Arizona woman wakes up with British accent

Arizona woman wakes up with British accent

Arizona woman wakes up with British accent

She's gone from an American English accent to speaking with an Irish, Australian and even a British accent, local USA media reports. In 1941, a Norwegian woman called Astrid was hit with a piece of shrapnel, which caused her to speak with an accent her neighbors mistook for French or German.

Myers, who said she also suffers from Ehlers-Danlos, a condition that makes skin elastic and joints flexible to the point of dislocation, is now seeking treatment for her rare condition, with the hope of being cured.

She's not insane, she just suffers from a rare condition.

Once doctors ruled out the possibility that Myers was faking or mentally ill, she was diagnosed with the extremely rare condition Foreign Accent Syndrome.

"Some people think it's physiological; others think it's psychological", Myers told a local ABC affiliate.

Myers also suffers from Ehlers-Danlos syndrome, which causes her bruising and painful joints.

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The mother of seven said she is coming to terms with the disorder and has accepted she will sound like this for the rest of her life.

Two years ago she went down with a crippling headache and woke up with a Cockney accent she's had ever since. And though rare, cases of the speech disorder have since been documented around the world, according to the Center for Communication Disorders at the University of Texas at Dallas. It is usually linked to a stroke or neurological trauma or impairment.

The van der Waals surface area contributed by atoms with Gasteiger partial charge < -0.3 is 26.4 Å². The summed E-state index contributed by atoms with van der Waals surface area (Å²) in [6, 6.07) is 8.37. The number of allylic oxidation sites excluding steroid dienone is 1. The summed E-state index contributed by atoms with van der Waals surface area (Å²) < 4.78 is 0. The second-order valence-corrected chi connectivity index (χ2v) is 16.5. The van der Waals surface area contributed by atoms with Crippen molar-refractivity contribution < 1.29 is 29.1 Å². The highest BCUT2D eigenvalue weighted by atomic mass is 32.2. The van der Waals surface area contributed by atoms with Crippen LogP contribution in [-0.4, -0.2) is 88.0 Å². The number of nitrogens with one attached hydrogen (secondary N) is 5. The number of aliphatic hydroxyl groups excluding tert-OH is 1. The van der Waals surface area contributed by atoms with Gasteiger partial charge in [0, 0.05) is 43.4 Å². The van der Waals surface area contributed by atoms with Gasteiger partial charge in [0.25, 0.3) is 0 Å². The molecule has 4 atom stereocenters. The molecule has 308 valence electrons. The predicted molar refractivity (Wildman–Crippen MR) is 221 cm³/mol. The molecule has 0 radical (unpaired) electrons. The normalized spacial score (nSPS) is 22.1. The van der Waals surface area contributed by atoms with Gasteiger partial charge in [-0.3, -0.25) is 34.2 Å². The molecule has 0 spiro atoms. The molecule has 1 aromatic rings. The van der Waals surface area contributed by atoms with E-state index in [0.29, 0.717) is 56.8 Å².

The first time, she had an Irish accent and the second time an Australian accent. The syndrome is a group of disorders that affect connective tissues supporting the skin, bones, blood vessels and many other organs and tissues. "The person I am now has been through so much compared to this person", she said.

She continued: "Sometimes, people can be quite hostile". It cleared itself up shortly thereafter, but a subsequent stroke sent her into a spiral of different accents that each last just weeks. "Rare diseases are very emotional".

Michelle Meyers has lived in the United States all her life, and for most of it, she sounded the part.

And one particular person seems to come to mind when she speaks. "And if I say unusual things like 'I'm just going to the loo, ' it's really weird, as I sound just like a Brit". She felt like a different person and it took her some time to define her identity.

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